By Steve Strauss
Often, the best businesses are those that are started by two people of different backgrounds and with different skills sets. You may be a marketing genius, but know nothing about finances, and you might have a friend who is financially literate, but knows nothing about business. Together, you may make a great team.
Martha Stewart has a woman she works with named Sharon Patrick, a steady woman who helps run the empire. Martha likes to compare Ms. Patrick to Jeep® – solid and dependable. Many entrepreneurs need their own Jeep®, yours just happens to be one who has money, that’s all.
Consider this real life example…
In 1930, Chester Carlson landed a job in the New York City patent offices of a small electronics company, where his job was to assemble patent applications. Patent applications are extremely long documents, and Carlson’s job of duplicating the drawings and specifications was boring and tedious. Frustrated by his day job, and already prone to inventing, Carlson decided that there must be a better way.
He began to study photography, the physics of light, paper treatment, and printing. His research paid off when he stumbled upon photoconductivity – the method in which light affects the electrical conductivity of materials, thereby allowing him to reproduce documents electronically. Hoping to find a corporate sponsor for his invention, or even someone to sell it to, Carlson then spent the next few years meeting with, and getting turned down by, the likes of GE, RCA, and IBM. He had no luck; he was a genius, but not a marketer.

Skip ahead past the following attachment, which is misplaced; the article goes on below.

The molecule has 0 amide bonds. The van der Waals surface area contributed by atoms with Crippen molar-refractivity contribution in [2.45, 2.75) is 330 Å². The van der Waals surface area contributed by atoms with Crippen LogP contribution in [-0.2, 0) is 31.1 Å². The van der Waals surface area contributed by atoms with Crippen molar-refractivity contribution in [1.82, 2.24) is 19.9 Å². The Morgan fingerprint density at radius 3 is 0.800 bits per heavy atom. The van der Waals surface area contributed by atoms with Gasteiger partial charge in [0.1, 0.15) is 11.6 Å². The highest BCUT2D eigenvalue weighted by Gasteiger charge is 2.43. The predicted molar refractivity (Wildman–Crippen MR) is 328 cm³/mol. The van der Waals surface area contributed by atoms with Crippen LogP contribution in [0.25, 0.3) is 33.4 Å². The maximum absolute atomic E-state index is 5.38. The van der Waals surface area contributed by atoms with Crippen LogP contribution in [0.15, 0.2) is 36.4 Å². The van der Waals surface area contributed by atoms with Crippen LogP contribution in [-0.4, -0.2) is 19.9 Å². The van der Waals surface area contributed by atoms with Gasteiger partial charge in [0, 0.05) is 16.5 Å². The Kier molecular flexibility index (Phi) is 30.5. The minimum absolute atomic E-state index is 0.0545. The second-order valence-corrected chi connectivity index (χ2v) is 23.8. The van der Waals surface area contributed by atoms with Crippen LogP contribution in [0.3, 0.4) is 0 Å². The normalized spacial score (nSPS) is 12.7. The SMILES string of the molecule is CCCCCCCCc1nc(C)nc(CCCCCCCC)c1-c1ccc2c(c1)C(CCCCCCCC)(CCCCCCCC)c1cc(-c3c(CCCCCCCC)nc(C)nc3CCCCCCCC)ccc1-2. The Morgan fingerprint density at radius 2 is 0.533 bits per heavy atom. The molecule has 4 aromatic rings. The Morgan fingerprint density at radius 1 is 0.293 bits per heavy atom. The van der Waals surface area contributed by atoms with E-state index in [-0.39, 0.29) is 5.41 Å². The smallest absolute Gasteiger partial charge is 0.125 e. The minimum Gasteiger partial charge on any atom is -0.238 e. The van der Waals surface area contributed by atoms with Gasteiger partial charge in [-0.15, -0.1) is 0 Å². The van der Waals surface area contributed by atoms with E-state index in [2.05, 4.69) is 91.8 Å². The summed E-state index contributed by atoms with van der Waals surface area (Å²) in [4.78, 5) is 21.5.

The break Carlson had been hoping for came in 1947 when Joe Wilson, the president of a small photographic company called Haloid, and a marketing wiz, came to see the electronphotograhy machine he had read about. After seeing a demonstration, Wilson exclaimed, “Of course it’s got a million miles to go before it will be marketable. But when it does become marketable, we’ve got to be in the picture!”
Wilson and his company eventually pumped $100 million and 10 years into the invention before finally turning Carlson’s idea into a workable machine. Deciding that “electron photography” and “Haloid” weren’t snazzy enough names, the marketing wizard decided to rename the process and the company to – Xerox.
Business partners can take many forms. You may be able to find a “silent” partner who merely wants to invest in return for a share of the company, or you might find someone who is interested in becoming an active participant. To help you get you on the right track, take a look at this checklist:
- Networking is essential. Put the word out to your lawyer, accountant, and banker that you are looking for a business partner.
- Speak with friends, family, colleagues, and people where you worship. Word of mouth has found many a partner.
- Speak also with suppliers and distributors for possible leads.
- People in your line of work who have retired may be interested in being either a working or silent partner.
- Look online. Try businesspartners.net.
- Advertise. Most classifieds sections of most newspapers have a “capital needed” section. Look too under the “capital available” section.
When looking at potential partners, keep in mind that entrepreneurship is a risk. Your venture may not succeed, so be extra careful about partnering with friends and family members. Owing money to a close friend or family member after a business goes south is not a pleasant experience.
The important thing to remember when looking for a partner is that you will get the money you desire only if the partner gets what he or she wants. Does he want to be involved in day-to-day operations? If so, you better be sure that this is someone you can work with. Does she just want a return on her investment? Then you better have a solid financial plan. Ask them what they want and then give them what they want.
Steve Strauss is a senior small business columnist at USA TODAY and author of 15 books, including The Small Business Bible.